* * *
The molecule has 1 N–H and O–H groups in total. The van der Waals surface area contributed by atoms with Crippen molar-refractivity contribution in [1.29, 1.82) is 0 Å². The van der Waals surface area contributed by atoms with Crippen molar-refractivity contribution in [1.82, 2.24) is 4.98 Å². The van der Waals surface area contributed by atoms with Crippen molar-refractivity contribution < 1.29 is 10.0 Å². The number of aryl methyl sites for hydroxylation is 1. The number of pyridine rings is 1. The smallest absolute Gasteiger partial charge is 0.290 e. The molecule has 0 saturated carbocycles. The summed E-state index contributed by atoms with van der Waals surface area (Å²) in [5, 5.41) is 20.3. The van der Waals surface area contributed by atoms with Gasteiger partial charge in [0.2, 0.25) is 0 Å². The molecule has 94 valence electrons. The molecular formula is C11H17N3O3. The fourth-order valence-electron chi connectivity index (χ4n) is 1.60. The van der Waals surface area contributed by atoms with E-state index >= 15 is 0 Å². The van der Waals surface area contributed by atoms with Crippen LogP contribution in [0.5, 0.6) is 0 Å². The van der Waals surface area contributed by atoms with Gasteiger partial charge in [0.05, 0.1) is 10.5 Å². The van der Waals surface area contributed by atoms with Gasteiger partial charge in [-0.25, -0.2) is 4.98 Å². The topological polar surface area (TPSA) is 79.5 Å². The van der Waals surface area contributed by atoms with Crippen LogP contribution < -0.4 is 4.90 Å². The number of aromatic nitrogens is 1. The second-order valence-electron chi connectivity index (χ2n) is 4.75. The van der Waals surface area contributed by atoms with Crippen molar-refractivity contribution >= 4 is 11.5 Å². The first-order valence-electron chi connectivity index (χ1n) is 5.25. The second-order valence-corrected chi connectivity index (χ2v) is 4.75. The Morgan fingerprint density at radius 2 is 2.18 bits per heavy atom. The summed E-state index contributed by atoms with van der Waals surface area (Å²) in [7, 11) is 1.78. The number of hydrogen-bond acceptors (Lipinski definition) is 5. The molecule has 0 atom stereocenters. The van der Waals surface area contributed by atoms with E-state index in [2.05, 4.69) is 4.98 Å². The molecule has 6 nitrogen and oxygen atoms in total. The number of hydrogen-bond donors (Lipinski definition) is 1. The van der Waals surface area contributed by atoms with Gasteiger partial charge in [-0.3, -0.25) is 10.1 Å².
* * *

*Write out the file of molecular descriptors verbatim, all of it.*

The molecule has 1 N–H and O–H groups in total. The van der Waals surface area contributed by atoms with Crippen molar-refractivity contribution in [1.29, 1.82) is 0 Å². The van der Waals surface area contributed by atoms with Crippen molar-refractivity contribution in [1.82, 2.24) is 4.98 Å². The van der Waals surface area contributed by atoms with Crippen molar-refractivity contribution < 1.29 is 10.0 Å². The number of aryl methyl sites for hydroxylation is 1. The number of pyridine rings is 1. The smallest absolute Gasteiger partial charge is 0.290 e. The molecule has 0 saturated carbocycles. The summed E-state index contributed by atoms with van der Waals surface area (Å²) in [5, 5.41) is 20.3. The van der Waals surface area contributed by atoms with Gasteiger partial charge in [0.2, 0.25) is 0 Å². The molecule has 94 valence electrons. The molecular formula is C11H17N3O3. The fourth-order valence-electron chi connectivity index (χ4n) is 1.60. The van der Waals surface area contributed by atoms with E-state index >= 15 is 0 Å². The van der Waals surface area contributed by atoms with Crippen LogP contribution in [0.5, 0.6) is 0 Å². The van der Waals surface area contributed by atoms with Gasteiger partial charge in [0.05, 0.1) is 10.5 Å². The van der Waals surface area contributed by atoms with Gasteiger partial charge in [-0.25, -0.2) is 4.98 Å². The topological polar surface area (TPSA) is 79.5 Å². The van der Waals surface area contributed by atoms with Crippen LogP contribution < -0.4 is 4.90 Å². The number of aromatic nitrogens is 1. The second-order valence-electron chi connectivity index (χ2n) is 4.75. The van der Waals surface area contributed by atoms with Crippen molar-refractivity contribution >= 4 is 11.5 Å². The first-order valence-electron chi connectivity index (χ1n) is 5.25. The second-order valence-corrected chi connectivity index (χ2v) is 4.75. The Morgan fingerprint density at radius 2 is 2.18 bits per heavy atom. The summed E-state index contributed by atoms with van der Waals surface area (Å²) in [7, 11) is 1.78. The number of hydrogen-bond acceptors (Lipinski definition) is 5. The molecule has 0 atom stereocenters. The van der Waals surface area contributed by atoms with E-state index in [2.05, 4.69) is 4.98 Å². The molecule has 6 nitrogen and oxygen atoms in total. The number of hydrogen-bond donors (Lipinski definition) is 1. The van der Waals surface area contributed by atoms with Gasteiger partial charge in [-0.3, -0.25) is 10.1 Å².